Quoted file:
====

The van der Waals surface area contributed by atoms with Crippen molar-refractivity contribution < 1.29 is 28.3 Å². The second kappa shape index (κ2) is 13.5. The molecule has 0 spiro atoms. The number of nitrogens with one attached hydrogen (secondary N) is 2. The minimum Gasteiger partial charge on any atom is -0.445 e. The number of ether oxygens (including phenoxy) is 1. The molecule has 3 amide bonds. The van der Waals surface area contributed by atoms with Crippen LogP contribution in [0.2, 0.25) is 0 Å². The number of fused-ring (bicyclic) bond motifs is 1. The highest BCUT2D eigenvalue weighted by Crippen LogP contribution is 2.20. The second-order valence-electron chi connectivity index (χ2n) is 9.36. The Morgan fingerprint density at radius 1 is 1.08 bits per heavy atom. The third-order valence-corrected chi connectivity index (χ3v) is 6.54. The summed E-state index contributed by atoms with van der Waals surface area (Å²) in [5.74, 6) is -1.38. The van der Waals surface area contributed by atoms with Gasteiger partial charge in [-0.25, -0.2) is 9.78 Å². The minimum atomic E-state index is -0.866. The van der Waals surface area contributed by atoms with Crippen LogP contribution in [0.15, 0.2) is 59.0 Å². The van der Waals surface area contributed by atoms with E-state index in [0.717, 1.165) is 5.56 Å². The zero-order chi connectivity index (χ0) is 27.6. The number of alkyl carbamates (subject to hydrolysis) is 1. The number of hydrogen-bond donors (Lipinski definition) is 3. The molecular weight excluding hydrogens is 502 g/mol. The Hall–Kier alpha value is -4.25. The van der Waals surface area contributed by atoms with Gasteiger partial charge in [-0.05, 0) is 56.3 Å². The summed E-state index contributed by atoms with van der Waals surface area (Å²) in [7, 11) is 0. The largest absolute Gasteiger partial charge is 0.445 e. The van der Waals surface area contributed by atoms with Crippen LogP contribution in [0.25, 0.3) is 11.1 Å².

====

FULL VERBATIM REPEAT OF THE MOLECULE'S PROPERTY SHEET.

The van der Waals surface area contributed by atoms with Crippen molar-refractivity contribution < 1.29 is 28.3 Å². The second kappa shape index (κ2) is 13.5. The molecule has 0 spiro atoms. The number of nitrogens with one attached hydrogen (secondary N) is 2. The minimum Gasteiger partial charge on any atom is -0.445 e. The number of ether oxygens (including phenoxy) is 1. The molecule has 3 amide bonds. The van der Waals surface area contributed by atoms with Crippen LogP contribution in [0.2, 0.25) is 0 Å². The number of fused-ring (bicyclic) bond motifs is 1. The highest BCUT2D eigenvalue weighted by Crippen LogP contribution is 2.20. The second-order valence-electron chi connectivity index (χ2n) is 9.36. The Morgan fingerprint density at radius 1 is 1.08 bits per heavy atom. The third-order valence-corrected chi connectivity index (χ3v) is 6.54. The summed E-state index contributed by atoms with van der Waals surface area (Å²) in [5.74, 6) is -1.38. The van der Waals surface area contributed by atoms with Gasteiger partial charge in [-0.25, -0.2) is 9.78 Å². The minimum atomic E-state index is -0.866. The van der Waals surface area contributed by atoms with Crippen LogP contribution in [0.15, 0.2) is 59.0 Å². The van der Waals surface area contributed by atoms with E-state index in [0.717, 1.165) is 5.56 Å². The zero-order chi connectivity index (χ0) is 27.6. The number of alkyl carbamates (subject to hydrolysis) is 1. The number of hydrogen-bond donors (Lipinski definition) is 3. The molecular weight excluding hydrogens is 502 g/mol. The Hall–Kier alpha value is -4.25. The van der Waals surface area contributed by atoms with Gasteiger partial charge in [-0.05, 0) is 56.3 Å². The summed E-state index contributed by atoms with van der Waals surface area (Å²) in [7, 11) is 0. The largest absolute Gasteiger partial charge is 0.445 e. The van der Waals surface area contributed by atoms with Crippen LogP contribution in [0.25, 0.3) is 11.1 Å².